Hackaday 2020 – Securing the basics [P-3]

Incident Response and Threat Intelligence Challenge

As we mentioned in our previous posts on the Web and Cloud challenges, every year DarkLab organises a capture the flag cybersecurity competition designed for undergraduate students aiming to raise the competency level of future talents to better prepare them for a meaningful career in cybersecurity.

HackaDay 2020 was held on 2 December 2020, and saw the Open University of Hong Kong’s YH team crowned as winning team, and the Hong Kong University of Science and Technology’s Machine Brickers as runners up.

The theme this year was “Security the Basics”, based on the experience and real life challenges that organisations in Hong Kong have faced in 2020 – as observed by our own Red Team and Incident Response professionals.

In this series of three blog posts, we want to provide the solution to the different challenges students faced. We hope that this will stimulate even more students to get their hands on the keyboard next year! In this post we cover the Incident Response (IR) and Threat Intelligence (TI) questions.

Ransomware Attack Again 1 (50 pts, 14 solves)

Description: Our client has been hit by a ransomware attack. While the rest of the client’s PCs have been restored, the head of IT insists to decrypt the data to recover an important screenshot of server settings and passwords. They refuse to pay the ransom. The sysadmin left only the snapshot of the infected server.

It seems there is not much left to see. We’re reaching out to you, our best malware analyst, to help research and find a way to decrypt the screenshot.

RDP: hackaday2020-teamX-ransomware.eastasia.cloudapp.azure.com ,  X is your team number

After connecting via RDP to the machine, we can see another user named sysadmin by navigating around the file system. On that user desktop, the following are found :

  • Ransomware affected file with extension HKADYYY
  • Ransom note HKADYYY-README, containing a flag

hackaday{y0u_hAve_b33n_R@ns0meD!}

Ransomware Attack Again 2 (100 pts, 7 solves)

Description: Other than the ransom note, what other artefacts could you find?

By navigating the windows event logs, we notice a suspicious code snippet under powershell – large base64 payload (powershell with -e option).

The following two values are found by decoding the base64

  • Caller script : . $prog -InV 'MTIzNDU2Nzg5MDEyMzQ1Ng=='
  • Second flag

hackaday{wHo$_G0T_my_r@r1Sonn?!}

Ransomware Attack Again 3 (50 pts, 2 solves)

Description: sometimes there is public research on the ransomware behavior which may help you to decrypt the files. Try to surf the net!

A search online will not reveal much, until you check on Twitter, where you will find the following tweet.

The tweet contains the following link : https://0bin.net/paste/xBy4OoNz#0lSty7wpQSy2risE3g6X2Idj4HTNyhy6YaUgeWBmC0-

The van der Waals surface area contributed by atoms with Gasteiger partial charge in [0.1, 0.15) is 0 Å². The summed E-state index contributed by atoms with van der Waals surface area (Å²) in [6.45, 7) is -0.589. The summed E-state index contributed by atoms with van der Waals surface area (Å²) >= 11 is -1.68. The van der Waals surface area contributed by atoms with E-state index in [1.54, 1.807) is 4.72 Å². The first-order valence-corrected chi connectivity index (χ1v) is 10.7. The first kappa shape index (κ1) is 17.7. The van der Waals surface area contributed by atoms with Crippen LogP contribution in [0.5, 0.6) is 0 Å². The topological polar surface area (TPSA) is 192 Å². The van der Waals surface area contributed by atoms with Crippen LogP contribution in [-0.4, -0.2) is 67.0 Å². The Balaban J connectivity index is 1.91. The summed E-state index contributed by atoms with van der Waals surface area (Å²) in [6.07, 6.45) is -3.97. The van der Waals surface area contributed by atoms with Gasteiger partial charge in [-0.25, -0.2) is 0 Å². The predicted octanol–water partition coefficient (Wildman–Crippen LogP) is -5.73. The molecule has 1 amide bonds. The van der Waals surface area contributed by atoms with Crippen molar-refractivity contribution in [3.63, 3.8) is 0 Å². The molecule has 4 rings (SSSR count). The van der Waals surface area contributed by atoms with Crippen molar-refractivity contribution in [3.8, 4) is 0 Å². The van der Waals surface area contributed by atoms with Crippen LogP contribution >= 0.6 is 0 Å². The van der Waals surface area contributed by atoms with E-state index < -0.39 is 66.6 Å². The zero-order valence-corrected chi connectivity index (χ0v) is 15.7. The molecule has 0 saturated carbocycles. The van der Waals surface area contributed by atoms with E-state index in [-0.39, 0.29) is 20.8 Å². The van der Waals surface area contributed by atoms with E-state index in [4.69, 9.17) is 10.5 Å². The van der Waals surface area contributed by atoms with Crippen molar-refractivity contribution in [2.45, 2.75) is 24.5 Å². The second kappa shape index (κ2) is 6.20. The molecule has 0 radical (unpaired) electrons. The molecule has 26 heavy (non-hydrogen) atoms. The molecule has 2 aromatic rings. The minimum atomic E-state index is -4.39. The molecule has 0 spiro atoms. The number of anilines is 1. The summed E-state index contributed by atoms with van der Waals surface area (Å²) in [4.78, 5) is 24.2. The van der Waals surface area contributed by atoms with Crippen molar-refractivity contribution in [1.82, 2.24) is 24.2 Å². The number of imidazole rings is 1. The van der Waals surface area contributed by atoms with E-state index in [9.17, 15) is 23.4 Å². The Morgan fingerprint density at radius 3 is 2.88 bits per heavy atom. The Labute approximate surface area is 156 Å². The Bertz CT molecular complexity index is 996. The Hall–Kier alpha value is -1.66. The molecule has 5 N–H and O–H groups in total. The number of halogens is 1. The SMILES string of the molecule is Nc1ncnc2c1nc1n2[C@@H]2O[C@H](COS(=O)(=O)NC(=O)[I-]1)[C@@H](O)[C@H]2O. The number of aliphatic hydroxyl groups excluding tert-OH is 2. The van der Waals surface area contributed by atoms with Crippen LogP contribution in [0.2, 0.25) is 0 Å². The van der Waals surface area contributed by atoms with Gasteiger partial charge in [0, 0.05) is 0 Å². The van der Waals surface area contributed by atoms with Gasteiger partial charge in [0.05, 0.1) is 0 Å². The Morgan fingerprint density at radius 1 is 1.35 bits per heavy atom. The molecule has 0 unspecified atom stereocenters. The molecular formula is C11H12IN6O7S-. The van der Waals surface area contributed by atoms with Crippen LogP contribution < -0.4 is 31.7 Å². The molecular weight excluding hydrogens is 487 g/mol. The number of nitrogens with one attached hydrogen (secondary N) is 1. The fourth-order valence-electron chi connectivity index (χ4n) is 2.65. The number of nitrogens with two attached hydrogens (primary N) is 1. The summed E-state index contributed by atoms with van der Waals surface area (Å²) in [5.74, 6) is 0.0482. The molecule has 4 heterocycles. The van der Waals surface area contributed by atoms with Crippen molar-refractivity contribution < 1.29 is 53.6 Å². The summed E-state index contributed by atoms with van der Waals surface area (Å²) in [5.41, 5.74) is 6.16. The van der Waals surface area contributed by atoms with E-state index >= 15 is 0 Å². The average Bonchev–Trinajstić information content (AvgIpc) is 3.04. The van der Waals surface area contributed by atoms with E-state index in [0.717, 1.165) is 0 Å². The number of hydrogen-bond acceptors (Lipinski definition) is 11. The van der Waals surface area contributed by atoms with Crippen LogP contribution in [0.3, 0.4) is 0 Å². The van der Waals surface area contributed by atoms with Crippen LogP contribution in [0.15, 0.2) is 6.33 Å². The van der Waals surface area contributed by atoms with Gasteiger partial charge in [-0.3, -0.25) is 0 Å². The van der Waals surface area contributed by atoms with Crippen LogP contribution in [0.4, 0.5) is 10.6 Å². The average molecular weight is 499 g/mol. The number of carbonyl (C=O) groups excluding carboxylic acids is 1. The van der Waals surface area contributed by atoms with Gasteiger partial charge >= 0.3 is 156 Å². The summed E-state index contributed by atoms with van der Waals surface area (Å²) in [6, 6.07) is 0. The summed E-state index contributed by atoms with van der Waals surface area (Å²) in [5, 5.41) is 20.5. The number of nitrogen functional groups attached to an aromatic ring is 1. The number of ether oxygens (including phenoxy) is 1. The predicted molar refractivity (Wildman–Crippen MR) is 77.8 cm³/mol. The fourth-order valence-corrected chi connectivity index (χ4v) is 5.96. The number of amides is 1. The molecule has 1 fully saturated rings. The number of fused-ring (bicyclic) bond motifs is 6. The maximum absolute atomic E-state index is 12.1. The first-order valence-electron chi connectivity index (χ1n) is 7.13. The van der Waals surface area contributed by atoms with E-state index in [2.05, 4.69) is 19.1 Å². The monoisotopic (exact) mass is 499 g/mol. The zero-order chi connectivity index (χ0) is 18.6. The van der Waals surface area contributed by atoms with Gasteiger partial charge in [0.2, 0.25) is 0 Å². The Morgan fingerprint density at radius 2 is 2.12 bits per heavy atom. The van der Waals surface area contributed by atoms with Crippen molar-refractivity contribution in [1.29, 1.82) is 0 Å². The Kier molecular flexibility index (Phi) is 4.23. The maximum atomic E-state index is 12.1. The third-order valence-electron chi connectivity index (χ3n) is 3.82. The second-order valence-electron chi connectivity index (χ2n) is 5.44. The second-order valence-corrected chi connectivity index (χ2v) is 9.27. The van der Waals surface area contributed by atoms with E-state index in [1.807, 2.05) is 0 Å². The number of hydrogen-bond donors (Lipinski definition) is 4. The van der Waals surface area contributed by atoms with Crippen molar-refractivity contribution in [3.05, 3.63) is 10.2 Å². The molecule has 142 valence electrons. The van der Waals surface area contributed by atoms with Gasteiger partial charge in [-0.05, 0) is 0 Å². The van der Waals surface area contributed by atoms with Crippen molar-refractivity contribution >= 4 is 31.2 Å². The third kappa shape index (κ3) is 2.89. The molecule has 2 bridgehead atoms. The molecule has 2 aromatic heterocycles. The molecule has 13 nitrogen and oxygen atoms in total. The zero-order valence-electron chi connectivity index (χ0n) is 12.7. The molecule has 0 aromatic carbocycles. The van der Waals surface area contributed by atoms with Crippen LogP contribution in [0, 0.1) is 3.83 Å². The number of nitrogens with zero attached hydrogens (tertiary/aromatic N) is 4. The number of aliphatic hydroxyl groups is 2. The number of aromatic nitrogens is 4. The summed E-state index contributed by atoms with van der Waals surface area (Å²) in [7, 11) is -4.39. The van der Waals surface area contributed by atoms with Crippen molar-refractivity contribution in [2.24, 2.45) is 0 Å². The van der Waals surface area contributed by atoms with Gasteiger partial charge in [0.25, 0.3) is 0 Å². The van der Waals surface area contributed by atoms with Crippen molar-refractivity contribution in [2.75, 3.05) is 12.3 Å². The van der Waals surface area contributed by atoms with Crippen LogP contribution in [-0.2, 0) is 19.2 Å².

This 0bin.net post includes a small summary of the ransomware, a decryption routine, and the third flag hackaday{Blrdi3 w!th th3 g00d n@vvS}

Ransomware Attack Again 4 (300 pts, 0 solves)

Description: You are in the final step, tell me the content of the decrypted file!

According to the decryption routine, successful decryption requires two values :

  1. IV : Given by base64 string located in the loader : MTIzNDU2Nzg5MDEyMzQ1Ng==
  • Key-seed : random two-digit and the SID (obtained by checking the user that executed the ransomware i.e. sysadmin)

00S-1-5-21-1580626154-3826959220-856111413-500 to 99S-1-5-21-1580626154-3826959220-856111413-500

The following decryption code is implemented with the IV and Key (two digit is 99):

$IV = "MTIzNDU2Nzg5MDEyMzQ1Ng=="
$Key = "ODgxM2QyOTU4ZjljODAzOGVjMDhiMjljYjFjODgzMGM="
$aesManaged = New-Object "System.Security.Cryptography.AesManaged"
$aesManaged.Mode = [System.Security.Cryptography.CipherMode]::CBC
$aesManaged.Padding = [System.Security.Cryptography.PaddingMode]::Zeros
$aesManaged.BlockSize = 128
$aesManaged.KeySize = 256
$aesManaged.IV = [System.Convert]::FromBase64String($IV)
$aesManaged.Key = [System.Convert]::FromBase64String($Key) 
$decryptor = $aesManaged.CreateDecryptor();
$fileToDecrypt = "C:\path\to\encrypted\file.HKADYYY"
$encryptedFile = [System.IO.File]::ReadAllBytes($fileToDecrypt)
$bytes = $encryptedFile
$unencryptedData = $decryptor.TransformFinalBlock($bytes, 0, $bytes.Length);
[System.IO.File]::WriteAllBytes($fileToDecrypt,$unencryptedData)
Rename-Item -Path $fileToDecrypt -NewName ($fileToDecrypt.Substring(0, ($fileToDecrypt.Length - 8)))
$aesManaged.Dispose() 

Using the routine to decrypt the file:

Decryption routine will reveal the final flag

hackaday{fr33d!fin@l1y~}

That’s is for this blog series, we hope you enjoyed reading and looking forward to seeing you at Hackaday 2021!

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